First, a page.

By Jessika Grewe Glover
Both tires turned from bright, commercial white, to the grit of living north of Calle Ocho. Two weeks earlier, I traded my saved cash for the red and white all-terrain scooter. It seemed logical to use it on this early morning in June to get my mom a birthday present. At eight, I knew it was two blocks west, two blocks south from the house my mom, brother, and grandparents shared in a lower middle class neighborhood in Miami. The increasingly grubby white tires bumped over unmaintained sidewalks and driveways, past the Dade County library on Calle Ocho, the carniceria, Everglades Lumber, which I found much later in life had been involved in a cartel scheme, and to the train tracks. At eight, I was trepidatious around the tracks. Even then I knew that was where the prostitutes stood each night, able to continuously cross Eighth Street each time a police car pulled up. South of Calle Ocho was Dade County police, north was City of Miami. Neither had the jurisdiction over the other and as long as the women of the night tripped their heels along the tracks, wavering between the demarcation of departments, they were free.
Continue reading “MARCH 2022”
Men I have Given a Fish
By Rachel Rodman
“What do you think?” I asked him, heart in my throat.
He gave me a wan smile. Then, leaning forward, he gave the plate that I had so carefully prepared a sniff.
“It kind of smells like fish,” he admitted.
He had enjoyed our date to the Aquarium. So, for our one-week anniversary, I wanted to go big.
Making a pilgrimage to the Sea Witch, I secured for him dominion over all the fish in the ocean.
In exchange for my soul.
As we stood on the dock, I showed him how to flutter his fingers so that, in a gesture of obeisance, a thousand fish would erupt from the water at once.
He was certainly surprised.
“Does this include the dolphins?” he asked finally.
“No,” I said.
“Oh,” he said wistfully.
Continue reading “JANUARY 2022”
By Filip Wiltgren
When Raphael was born his mother took him to church. His father, not being inclined to such things, held the boy in his lap and read him the newspaper.
When Raphael was five, his mother took him to choir, and his father took him to play-school.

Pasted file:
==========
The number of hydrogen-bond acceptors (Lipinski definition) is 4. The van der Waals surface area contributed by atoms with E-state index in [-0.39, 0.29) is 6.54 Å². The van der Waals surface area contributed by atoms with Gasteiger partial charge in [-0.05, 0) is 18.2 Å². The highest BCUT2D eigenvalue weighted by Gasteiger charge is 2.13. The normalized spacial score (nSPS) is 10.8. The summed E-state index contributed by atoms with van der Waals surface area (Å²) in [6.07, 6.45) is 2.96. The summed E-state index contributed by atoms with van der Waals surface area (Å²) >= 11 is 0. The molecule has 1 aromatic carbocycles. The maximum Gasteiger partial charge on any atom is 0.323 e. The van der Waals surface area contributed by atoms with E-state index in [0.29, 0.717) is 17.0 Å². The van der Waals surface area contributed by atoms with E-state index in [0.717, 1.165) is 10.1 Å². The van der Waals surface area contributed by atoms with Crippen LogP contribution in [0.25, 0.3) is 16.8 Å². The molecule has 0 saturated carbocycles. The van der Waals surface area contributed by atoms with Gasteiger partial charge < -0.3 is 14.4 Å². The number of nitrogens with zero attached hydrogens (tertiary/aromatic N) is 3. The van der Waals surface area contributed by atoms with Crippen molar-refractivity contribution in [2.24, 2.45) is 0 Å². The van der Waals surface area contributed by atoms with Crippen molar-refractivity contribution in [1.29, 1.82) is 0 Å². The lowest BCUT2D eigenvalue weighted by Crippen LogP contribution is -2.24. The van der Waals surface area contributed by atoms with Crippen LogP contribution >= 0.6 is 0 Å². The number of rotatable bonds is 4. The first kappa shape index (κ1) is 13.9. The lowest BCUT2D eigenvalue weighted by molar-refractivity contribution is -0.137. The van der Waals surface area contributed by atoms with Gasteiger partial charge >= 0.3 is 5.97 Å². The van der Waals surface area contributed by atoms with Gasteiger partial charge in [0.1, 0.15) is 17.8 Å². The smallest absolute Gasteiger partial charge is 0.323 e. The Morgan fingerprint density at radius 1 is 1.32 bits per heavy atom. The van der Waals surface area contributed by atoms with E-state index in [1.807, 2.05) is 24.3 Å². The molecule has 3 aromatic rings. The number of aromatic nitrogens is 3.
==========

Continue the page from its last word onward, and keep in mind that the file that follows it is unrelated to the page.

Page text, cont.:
“Such voice,” said the priest.
“Such brilliance,” said the teacher.
“It is clear he has a calling,” said the priest.
“It is clear he has a gift,” said the teacher.
And Raphael’s mother and father smiled, and congratulated themselves, and basked in the radiance of their offspring.
When Raphael was ten he was a soloist in the diocese choir, where the old, soberly dressed matrons cried at the sound of his voice and kissed his mother on both cheeks.
“He is blessed by the Lord,” they told her, and Raphael’s mother nodded and smiled.
Continue reading “SEPTEMBER 2021”
By Andrew Kozma
We found the beached humpback whale still glistening from the morning fog. It breathed hard and deep and ragged, its chest an old, moth-eaten bellows. The air wheezed between its baleen. Joe’s dog Joe Jr. sniffed the whale’s mouth and whined and jigged about, eager to get inside.
But the whale wasn’t going to die. We wouldn’t let it. We looked into its liquid, almost melting eyes and whispered comforts as we dug trenches in the sand to guide the water around its flanks and ease the whale’s flatbed of a body back into the Atlantic with the rising tide.
It took a while for the sea to reclaim the whale. We watched it the entire time. It didn’t feel right to abandon it before it could abandon us. And it watched us, too, with its alien whale-face. We were gratitudeless, but we didn’t do it for the gratitude. Joe spent half the time preventing Joe Jr. from pissing into the trenches we’d dug.